I fudged a little and swapped the 15th motor for the 7th LH and made the 4th Cav brigade the 4th Motor brigade. They all get disbanded kinda so I thought that abstraction and simplification wouldn’t hurt none. That lets me put 7, 12, and 24 LH in play. Good because 7 and 24 were db, while 12 became a later war A/C Rgt. This lets the LH have a two branch tree of toes, with most going to Recce units and a couple going to AC units.

Found some disconnects in Niehorster. With all due respect, I used my own thoughts. There never was a 1st motor MG Bn and a 1st AC Bn from what I get from email contacts from Australia. 1st LH converted to 1st LHMG and then to 1st Motor and then to 1st AC in the period 1937 to 1941 and then to 1st Tank Bn. 2nd LH is crazy because there was so many 2nds and even the Aussie Armored Corps can’t keep them all strait.

So I’m going to do the best I can do and keep the brigades in the same slots where they were and use some opne slots for my nut-job mods. Oh please, oh, please, let this work.

Comments enthusiastically welcome. Butt smackings, not so much so.

Sami


You'll have fun trying to make any sense,

Hah, have fun.
Scratchings from my opus on the Australian Army.
Put together from various places.

1st Light Horse Machine Gun Regiment
(New South Wales Lancers)

7/12/41 1st Cavalry Division Troops
The 1st Light Horse (New South Wales Lancers) was a Light Horse militia unit in New South Wales. In 1929, it merged with the 21st Light Horse (Riverina Horse) for form the 1st/21st Light Horse (New South Wales Lancers) but was unlinked in 1937 to become the 1st Light Horse (New South Wales Lancers) again. On 19th July, 1942, it became the 1st Australian Army Tank Battalion and was equipped with Matilda Tanks and fought the Japanese in the Pacific campaign. It was disbanded in 1946.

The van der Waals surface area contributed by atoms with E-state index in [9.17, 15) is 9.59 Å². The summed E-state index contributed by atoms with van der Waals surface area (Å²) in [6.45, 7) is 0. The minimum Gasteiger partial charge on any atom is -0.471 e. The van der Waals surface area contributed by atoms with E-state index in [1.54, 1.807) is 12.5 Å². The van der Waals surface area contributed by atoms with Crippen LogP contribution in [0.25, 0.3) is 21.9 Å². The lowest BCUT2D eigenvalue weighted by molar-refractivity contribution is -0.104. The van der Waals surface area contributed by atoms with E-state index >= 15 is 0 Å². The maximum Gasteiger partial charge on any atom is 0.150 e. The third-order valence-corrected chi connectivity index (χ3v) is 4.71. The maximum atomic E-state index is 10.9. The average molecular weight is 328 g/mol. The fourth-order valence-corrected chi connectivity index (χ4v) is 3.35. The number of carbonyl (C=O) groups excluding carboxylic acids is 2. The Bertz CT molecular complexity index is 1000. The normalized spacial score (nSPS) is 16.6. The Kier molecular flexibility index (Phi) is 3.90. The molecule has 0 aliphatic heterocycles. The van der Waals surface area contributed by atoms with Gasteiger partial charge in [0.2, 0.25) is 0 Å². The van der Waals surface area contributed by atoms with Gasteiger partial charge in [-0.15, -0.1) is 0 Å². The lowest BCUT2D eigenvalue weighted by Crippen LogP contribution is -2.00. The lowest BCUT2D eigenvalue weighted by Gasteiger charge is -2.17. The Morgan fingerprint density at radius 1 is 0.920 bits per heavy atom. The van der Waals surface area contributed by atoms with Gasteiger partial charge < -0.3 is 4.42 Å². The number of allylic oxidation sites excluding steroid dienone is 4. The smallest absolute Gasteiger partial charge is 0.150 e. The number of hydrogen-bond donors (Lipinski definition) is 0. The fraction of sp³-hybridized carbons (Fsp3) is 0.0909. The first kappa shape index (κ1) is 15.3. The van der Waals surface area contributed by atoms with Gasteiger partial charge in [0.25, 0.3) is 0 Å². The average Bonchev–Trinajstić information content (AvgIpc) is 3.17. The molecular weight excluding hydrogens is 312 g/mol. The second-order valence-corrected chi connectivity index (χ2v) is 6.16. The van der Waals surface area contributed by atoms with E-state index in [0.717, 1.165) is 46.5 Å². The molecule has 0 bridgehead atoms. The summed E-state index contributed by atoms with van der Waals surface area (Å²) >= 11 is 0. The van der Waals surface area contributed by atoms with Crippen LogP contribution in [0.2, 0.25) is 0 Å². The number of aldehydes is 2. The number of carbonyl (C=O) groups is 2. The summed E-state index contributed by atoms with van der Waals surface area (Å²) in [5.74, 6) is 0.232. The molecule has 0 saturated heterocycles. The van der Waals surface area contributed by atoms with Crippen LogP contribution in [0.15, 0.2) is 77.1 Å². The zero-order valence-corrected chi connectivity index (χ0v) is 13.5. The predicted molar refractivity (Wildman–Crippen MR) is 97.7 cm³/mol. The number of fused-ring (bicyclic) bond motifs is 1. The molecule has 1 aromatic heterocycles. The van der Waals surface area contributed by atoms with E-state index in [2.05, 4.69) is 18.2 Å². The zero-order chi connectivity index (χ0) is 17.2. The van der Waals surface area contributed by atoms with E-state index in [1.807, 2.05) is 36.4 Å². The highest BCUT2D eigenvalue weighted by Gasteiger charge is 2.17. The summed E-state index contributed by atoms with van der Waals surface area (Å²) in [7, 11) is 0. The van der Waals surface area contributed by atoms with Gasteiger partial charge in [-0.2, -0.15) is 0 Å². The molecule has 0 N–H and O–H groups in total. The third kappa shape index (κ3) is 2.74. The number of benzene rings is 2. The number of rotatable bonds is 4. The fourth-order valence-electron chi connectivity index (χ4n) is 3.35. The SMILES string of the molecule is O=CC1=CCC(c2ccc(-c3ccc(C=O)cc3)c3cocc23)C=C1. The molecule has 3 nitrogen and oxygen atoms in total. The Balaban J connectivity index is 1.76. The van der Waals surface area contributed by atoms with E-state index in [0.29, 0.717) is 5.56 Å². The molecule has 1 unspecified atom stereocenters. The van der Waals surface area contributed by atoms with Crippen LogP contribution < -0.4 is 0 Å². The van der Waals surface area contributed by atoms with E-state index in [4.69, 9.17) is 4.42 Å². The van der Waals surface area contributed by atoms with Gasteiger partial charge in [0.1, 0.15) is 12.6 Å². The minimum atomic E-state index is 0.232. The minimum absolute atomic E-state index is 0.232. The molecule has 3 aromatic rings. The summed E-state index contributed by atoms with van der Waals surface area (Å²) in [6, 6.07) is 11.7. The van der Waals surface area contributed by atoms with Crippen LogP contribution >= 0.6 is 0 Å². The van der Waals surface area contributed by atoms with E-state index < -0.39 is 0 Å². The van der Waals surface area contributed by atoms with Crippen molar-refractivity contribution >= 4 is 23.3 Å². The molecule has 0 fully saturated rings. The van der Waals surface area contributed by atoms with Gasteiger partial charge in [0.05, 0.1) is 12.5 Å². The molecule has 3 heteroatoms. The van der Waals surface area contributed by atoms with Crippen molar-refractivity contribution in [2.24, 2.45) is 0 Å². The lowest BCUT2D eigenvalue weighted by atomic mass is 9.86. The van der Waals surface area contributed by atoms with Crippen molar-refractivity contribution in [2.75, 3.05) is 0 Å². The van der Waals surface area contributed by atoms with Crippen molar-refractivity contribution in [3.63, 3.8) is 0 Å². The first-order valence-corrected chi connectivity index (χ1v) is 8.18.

1st Light Horse Regiment Lineage
1st Australian Light Horse Regiment (NSW Lancers) - 1903
7th Light Horse (NSW Lancers) - 1912
1st Light Horse (NSW Lancers) - 1918
1st Light Horse and part of 6th Light Horse form 1st Light Horse Regiment (NSW Lancers) - 1921
1st Light Horse (NSW Lancers) and 21st Australian Light Horse Regiment (Illawarra Light Horse) form 1st/21st Light Horse Regiment - 1929
1st/21st Light Horse Regiment unlinked - 1937
1st Light Horse (M.G.) Regiment (Royal NSW Lancers) - 1937
1st M.G. Regiment (Royal NSW Lancers) - 1st December, 1941
1st Motor Regiment (Royal NSW Lancers) - 13th March, 1942
1st Army Tank Battalion, Australian Armoured Corps - 8th May, 1942
1st Army Tank Battalion, (A.I.F.) - 19th July, 1942
1st Australian Armoured Regiment (A.I.F.) - 1st June, 1944
Disbanded - 13th February, 1943

2nd Light Horse Regiment
(Moreton Light Horse)

Formed 2nd Recce Battalion
The 2nd Light Horse Regiment (Moreton Light Horse) (QMI) was a Light Horse militia unit in Queensland. On 1st October, 1918 as part of a army renumbering scheme, it became the 2nd Light Horse Regiment (Moreton Light Horse) (QMI). This scheme was adopted so that Citizen Military Force (CMF) units would take on the numerical designations of their A.I.F. counterparts which had been raised in the same areas. The 2nd Light Horse Regiment (Moreton Light Horse) (QMI) adopted the battle honours of the 2nd Light Horse Regiment A.I.F.
After several redesignations, it was disbanded on 29th July, 1943.
2nd Light Horse Regiment Lineage
2nd Light Horse (Moreton Light Horse) (QMI) - 1921
Linked with 14th Light Horse (West Moreton Light Horse) (QMI) to form 2nd/14th Light Horse - 1930
Unlinked to become 2nd Light Horse (Moreton Light Horse) (QMI) - 30th August, 1940
2nd Reconnaissance Battalion, Moreton Light Horse (QMI) - 1st December, 1941
2nd Australian Divisional Cavalry Regiment, Moreton Light Horse (QMI) - 23rd September, 1942
2nd Australian Cavalry Regiment A.I.F. - 1st November, 1942
Disbanded - 29th July, 1943


< Message edited by JeffK -- 2/26/2013 11:29:24 PM >


_____________________________

Interdum feror cupidine partium magnarum Europae vincendarum

(in reply to Natali)
Post #: 19
RE: Andy Question - 2/26/2013 11:34:12 PM